The palace contains numerous secret passages leading to the rivers, while some of its rooms are decorated with effigies of all the kings of Spain.
Near Sinaia in Romania, it has a striking German Neo-Renaissance style. Located on the slopes of the Bucegi Mountains, it has 160 rooms, all finely decorated, with leather walls and huge windows. However, tourists hardly ever visit it, preferring Bran Castle 50 kilometres away which enjoys the marketing thanks to Vlad the Impaler, better known as Dracula. However, he did not live there but was based in Poienari, in Wallachia.
The ceiling of its extraordinary Hall of Honour is made of movable glass panels and powered today by an electric motor.
It owes its name to Count Cesare Mattei (1809-1896), who had it built on the ruins of an ancient building dating back to the 13th century, the Rocca di Savignano, in the municipality of Grizzana Morandi in the province of Bologna. The structure was modified several times by the count during his lifetime and by his heirs, turning it into a maze of towers, monumental stairways, reception rooms and private rooms recalling different styles: from Neo-Medieval to Neo-Renaissance, from Moorish to Liberty. In short, everything you wouldn't expect in the Apennines. Inside the Rocchetta, the count led a life as a medieval lord of the castle and created a court complete with a jester. During these years he devoted himself to studying and popularising an alternative medicine which he christened 'Electrohomeopathy'. This made him world-famous, so much so that Dostoevsky mentions him in The Brothers Karamazov, where he has the Devil speak of managing to recover from terrible rheumatism thanks to a book and drops from Count Mattei.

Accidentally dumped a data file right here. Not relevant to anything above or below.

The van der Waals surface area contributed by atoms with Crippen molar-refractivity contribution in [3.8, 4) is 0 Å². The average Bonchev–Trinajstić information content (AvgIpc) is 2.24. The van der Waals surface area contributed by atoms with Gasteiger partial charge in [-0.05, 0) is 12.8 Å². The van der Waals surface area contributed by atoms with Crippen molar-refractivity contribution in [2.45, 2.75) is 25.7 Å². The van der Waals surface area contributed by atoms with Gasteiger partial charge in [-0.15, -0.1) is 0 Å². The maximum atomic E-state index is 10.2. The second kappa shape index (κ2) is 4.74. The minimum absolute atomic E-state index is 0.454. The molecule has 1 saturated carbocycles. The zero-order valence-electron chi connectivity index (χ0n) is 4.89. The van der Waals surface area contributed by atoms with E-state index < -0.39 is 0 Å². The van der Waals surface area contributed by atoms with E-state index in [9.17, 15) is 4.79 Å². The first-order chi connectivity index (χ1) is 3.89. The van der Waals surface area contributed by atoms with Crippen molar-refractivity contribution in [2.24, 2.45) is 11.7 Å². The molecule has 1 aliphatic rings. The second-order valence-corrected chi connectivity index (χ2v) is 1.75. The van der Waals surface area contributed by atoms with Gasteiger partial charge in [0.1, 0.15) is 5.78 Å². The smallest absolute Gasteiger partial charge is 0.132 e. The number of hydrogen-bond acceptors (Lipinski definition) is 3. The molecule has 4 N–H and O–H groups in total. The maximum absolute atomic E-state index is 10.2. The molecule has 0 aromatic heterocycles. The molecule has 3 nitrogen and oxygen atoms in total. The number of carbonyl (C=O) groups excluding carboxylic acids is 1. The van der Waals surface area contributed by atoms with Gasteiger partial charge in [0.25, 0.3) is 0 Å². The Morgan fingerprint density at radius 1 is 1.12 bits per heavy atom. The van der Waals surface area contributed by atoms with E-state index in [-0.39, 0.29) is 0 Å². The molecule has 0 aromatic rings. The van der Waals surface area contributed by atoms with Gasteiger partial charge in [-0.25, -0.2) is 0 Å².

This solid fortress is considered to be the largest brick castle in the world and represents one of the most beautiful examples of defensive Gothic architecture in Europe. The imposing structure stands near Gdansk in Pomerania, on the southern shore of the Baltic Sea. The castle stands on the Nogat River, a privileged communication route which promoted commercial and cultural exchange. It owes its construction to the Teutonic Order, an ancient association of German crusaders, who wanted a bulwark against the pagan Lithuanian kingdom and the Russian Orthodox Republic of Novgorod. Its original name was in fact 'Ordensburg Marienburg', Mary's Castle, as a sign of devotion to the Virgin, the protector of the Order. The walls enclose an area of 210,000 square metres, more than four times the size of Windsor Castle. It has been a UNESCO World Heritage Site since 1997.
Author : The Slowear Journal